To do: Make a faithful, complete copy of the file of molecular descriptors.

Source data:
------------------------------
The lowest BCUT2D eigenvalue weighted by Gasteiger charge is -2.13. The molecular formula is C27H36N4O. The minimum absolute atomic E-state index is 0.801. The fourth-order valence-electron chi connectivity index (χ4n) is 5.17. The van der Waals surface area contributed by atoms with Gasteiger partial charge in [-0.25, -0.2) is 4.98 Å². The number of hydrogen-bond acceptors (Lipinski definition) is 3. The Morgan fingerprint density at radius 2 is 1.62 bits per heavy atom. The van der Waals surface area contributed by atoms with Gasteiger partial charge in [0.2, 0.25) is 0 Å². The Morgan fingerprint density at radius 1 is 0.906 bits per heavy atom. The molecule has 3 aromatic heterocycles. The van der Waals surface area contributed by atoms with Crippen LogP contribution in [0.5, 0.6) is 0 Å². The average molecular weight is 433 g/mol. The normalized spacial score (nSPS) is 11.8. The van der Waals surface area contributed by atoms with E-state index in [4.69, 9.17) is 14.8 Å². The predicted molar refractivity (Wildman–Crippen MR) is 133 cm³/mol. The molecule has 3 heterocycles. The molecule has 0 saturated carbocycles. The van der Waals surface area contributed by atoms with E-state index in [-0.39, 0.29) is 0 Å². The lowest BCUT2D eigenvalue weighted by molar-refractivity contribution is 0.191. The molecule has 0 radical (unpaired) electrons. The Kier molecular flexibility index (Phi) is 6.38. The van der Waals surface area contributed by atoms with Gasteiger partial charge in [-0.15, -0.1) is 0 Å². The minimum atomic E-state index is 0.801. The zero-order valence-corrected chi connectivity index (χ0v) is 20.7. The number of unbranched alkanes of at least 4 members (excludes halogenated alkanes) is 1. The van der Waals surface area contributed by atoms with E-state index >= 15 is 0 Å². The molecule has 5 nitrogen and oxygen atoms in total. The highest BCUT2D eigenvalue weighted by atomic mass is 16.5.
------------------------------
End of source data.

The lowest BCUT2D eigenvalue weighted by Gasteiger charge is -2.13. The molecular formula is C27H36N4O. The minimum absolute atomic E-state index is 0.801. The fourth-order valence-electron chi connectivity index (χ4n) is 5.17. The van der Waals surface area contributed by atoms with Gasteiger partial charge in [-0.25, -0.2) is 4.98 Å². The number of hydrogen-bond acceptors (Lipinski definition) is 3. The Morgan fingerprint density at radius 2 is 1.62 bits per heavy atom. The van der Waals surface area contributed by atoms with Gasteiger partial charge in [0.2, 0.25) is 0 Å². The Morgan fingerprint density at radius 1 is 0.906 bits per heavy atom. The molecule has 3 aromatic heterocycles. The van der Waals surface area contributed by atoms with Crippen LogP contribution in [0.5, 0.6) is 0 Å². The average molecular weight is 433 g/mol. The normalized spacial score (nSPS) is 11.8. The van der Waals surface area contributed by atoms with E-state index in [4.69, 9.17) is 14.8 Å². The predicted molar refractivity (Wildman–Crippen MR) is 133 cm³/mol. The molecule has 3 heterocycles. The molecule has 0 saturated carbocycles. The van der Waals surface area contributed by atoms with E-state index in [-0.39, 0.29) is 0 Å². The lowest BCUT2D eigenvalue weighted by molar-refractivity contribution is 0.191. The molecule has 0 radical (unpaired) electrons. The Kier molecular flexibility index (Phi) is 6.38. The van der Waals surface area contributed by atoms with Gasteiger partial charge in [-0.15, -0.1) is 0 Å². The minimum atomic E-state index is 0.801. The zero-order valence-corrected chi connectivity index (χ0v) is 20.7. The number of unbranched alkanes of at least 4 members (excludes halogenated alkanes) is 1. The van der Waals surface area contributed by atoms with E-state index >= 15 is 0 Å². The molecule has 5 nitrogen and oxygen atoms in total. The highest BCUT2D eigenvalue weighted by atomic mass is 16.5.